Charles F. Melendy, Pg. 137-138 – scanned document
CHARLES F. MELENDY, a well-known farmer and manufacturer of the town of Temple, N.H., Hillsboro County, is a native of Brookline, this State, where he was born December 31, 1844, son of Thomas and Mary (Badger) Melendy. Thomas Melendy, his father, also a native of Brookline, was a lumberman and farmer by occupation, and was an industrious and worthy citizen. Keenly alive to his public duties, he took an active interest in both town and county affairs, and represented ward Eight Of Nashua in the State legislature. His death occurred in 1888. Of the five children born to him only two are now living: Charles F., of Temple; and Hervey D. Melendy, of Nashua.
Charles F. Melendy grew to manhood in Milford, and received his early education in the district schools and in the high school of that town. Later he attended Dartmouth College with the intention of fitting himself to be a civil engineer. Owing, however, to poor health he was obliged to change his plans; and he engaged in lumbering in his native town and in Lowell, owning lands also in the west, principally in Wisconsin. He has done considerable lumbering in Canada, and he also carries on general farming in Temple. His most recent enterprise is the wooden box manufactory at Hudson, where he is at present doing a prosperous business, working up half a million feet of lumber per month. He cuts annually about four million feet of standing timber, and employs a force of from seventy-five to one hundred and twenty-five men. The box factory has the latest improved machinery, and his portable saw-mill located at Wilton is a first-class mill of its kind.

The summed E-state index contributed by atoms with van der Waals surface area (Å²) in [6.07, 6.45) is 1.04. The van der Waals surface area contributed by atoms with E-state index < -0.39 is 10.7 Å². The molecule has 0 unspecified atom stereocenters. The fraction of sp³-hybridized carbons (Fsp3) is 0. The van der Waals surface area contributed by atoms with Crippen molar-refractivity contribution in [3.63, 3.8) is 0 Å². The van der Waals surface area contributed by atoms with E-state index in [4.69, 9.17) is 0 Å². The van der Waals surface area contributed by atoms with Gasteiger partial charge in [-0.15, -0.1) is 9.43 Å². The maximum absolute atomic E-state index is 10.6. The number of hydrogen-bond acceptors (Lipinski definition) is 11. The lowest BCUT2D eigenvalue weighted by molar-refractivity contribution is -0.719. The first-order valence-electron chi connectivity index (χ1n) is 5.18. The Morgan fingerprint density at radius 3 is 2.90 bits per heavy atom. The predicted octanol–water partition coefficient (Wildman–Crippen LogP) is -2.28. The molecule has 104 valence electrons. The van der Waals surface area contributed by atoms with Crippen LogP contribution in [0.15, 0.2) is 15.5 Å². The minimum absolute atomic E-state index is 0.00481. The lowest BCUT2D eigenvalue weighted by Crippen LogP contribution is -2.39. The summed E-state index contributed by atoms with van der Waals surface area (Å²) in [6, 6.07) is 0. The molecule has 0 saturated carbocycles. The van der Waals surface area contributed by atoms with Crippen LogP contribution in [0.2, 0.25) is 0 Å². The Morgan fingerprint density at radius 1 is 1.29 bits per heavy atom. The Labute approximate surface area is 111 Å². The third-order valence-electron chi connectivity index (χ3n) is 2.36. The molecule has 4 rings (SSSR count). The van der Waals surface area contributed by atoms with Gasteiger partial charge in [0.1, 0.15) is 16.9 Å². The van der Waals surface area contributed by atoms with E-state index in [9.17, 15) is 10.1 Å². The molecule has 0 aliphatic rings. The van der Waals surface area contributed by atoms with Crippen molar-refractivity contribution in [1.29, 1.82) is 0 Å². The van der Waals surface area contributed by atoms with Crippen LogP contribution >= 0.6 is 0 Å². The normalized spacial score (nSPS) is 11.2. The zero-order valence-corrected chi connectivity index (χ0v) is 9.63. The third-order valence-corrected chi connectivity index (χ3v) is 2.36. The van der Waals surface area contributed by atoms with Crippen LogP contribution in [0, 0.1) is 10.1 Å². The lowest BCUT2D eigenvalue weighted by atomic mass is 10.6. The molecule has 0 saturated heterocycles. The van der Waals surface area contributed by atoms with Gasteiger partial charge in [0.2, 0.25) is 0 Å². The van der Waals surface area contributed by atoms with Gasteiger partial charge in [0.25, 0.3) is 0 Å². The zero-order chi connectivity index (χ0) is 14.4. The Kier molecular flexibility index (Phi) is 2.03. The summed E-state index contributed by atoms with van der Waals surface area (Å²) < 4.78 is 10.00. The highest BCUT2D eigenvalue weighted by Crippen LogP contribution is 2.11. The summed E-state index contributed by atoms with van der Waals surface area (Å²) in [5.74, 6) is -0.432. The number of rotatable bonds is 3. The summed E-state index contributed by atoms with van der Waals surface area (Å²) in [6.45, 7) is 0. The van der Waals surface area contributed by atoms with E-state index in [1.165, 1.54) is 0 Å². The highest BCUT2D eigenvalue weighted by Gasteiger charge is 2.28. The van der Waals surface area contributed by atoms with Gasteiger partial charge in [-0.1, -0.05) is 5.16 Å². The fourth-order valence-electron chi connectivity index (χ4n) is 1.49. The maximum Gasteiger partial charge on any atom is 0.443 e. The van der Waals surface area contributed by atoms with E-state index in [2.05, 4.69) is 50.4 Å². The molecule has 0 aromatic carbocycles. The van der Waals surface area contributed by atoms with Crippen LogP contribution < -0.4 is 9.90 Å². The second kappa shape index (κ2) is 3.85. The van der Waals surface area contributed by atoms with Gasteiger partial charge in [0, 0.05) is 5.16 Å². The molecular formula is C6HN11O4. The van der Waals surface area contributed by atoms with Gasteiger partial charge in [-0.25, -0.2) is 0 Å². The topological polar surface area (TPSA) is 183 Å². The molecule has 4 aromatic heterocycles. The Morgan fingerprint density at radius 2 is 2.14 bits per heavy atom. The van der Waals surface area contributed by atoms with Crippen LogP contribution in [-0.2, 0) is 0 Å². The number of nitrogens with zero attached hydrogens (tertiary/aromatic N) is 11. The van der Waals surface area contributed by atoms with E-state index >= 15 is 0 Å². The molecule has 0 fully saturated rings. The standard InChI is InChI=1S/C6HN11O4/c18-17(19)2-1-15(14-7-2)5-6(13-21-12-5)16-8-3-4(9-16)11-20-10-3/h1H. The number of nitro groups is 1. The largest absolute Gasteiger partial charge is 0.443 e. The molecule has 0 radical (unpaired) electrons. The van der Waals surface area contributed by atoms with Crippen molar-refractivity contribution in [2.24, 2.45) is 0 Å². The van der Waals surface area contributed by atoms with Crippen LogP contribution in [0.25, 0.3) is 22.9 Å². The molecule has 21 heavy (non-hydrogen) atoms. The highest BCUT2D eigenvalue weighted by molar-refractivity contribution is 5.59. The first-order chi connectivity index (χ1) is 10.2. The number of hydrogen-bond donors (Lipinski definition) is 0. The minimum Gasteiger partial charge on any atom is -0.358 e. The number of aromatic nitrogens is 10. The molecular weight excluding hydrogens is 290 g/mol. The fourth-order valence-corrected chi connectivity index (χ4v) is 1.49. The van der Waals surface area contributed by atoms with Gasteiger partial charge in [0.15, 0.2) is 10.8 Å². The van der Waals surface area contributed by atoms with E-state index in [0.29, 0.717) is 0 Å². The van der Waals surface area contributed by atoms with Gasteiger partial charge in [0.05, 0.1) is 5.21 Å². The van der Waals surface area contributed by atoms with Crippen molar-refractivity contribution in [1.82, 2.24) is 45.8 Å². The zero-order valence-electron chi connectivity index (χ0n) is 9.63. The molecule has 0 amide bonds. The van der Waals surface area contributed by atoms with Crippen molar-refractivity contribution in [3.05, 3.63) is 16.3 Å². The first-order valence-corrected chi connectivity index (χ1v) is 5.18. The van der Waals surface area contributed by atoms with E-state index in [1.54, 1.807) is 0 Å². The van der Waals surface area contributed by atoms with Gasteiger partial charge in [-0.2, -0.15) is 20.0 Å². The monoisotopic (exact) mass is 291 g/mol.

On January 3, 1889, Mr. Melendy was united in marriage with Miss Eva D. Hutchinson, a native of Milford and daughter of N. C. Hutchinson. Mr. and Mrs. Melendy have two living children — Adelia R. and Marion P. A son, Charles F. , is now deceased.
Although a believer in the beneficent effects of a broad Christianity, Mr. Melendy is not connected with any church. In Politics he is a Republican. He is a member of Benevolent Lodge, No. 7, F. & A. Mr. Melendy’s business career may well be taken as an illustration of what may be accomplished by thrift and industry, associated with enterprise and honesty. He is sole proprietor of his box-making business, which is the leading industry in Hudson, and has the satisfaction of feeling that his success in life has been won and merited by his own unaided effort.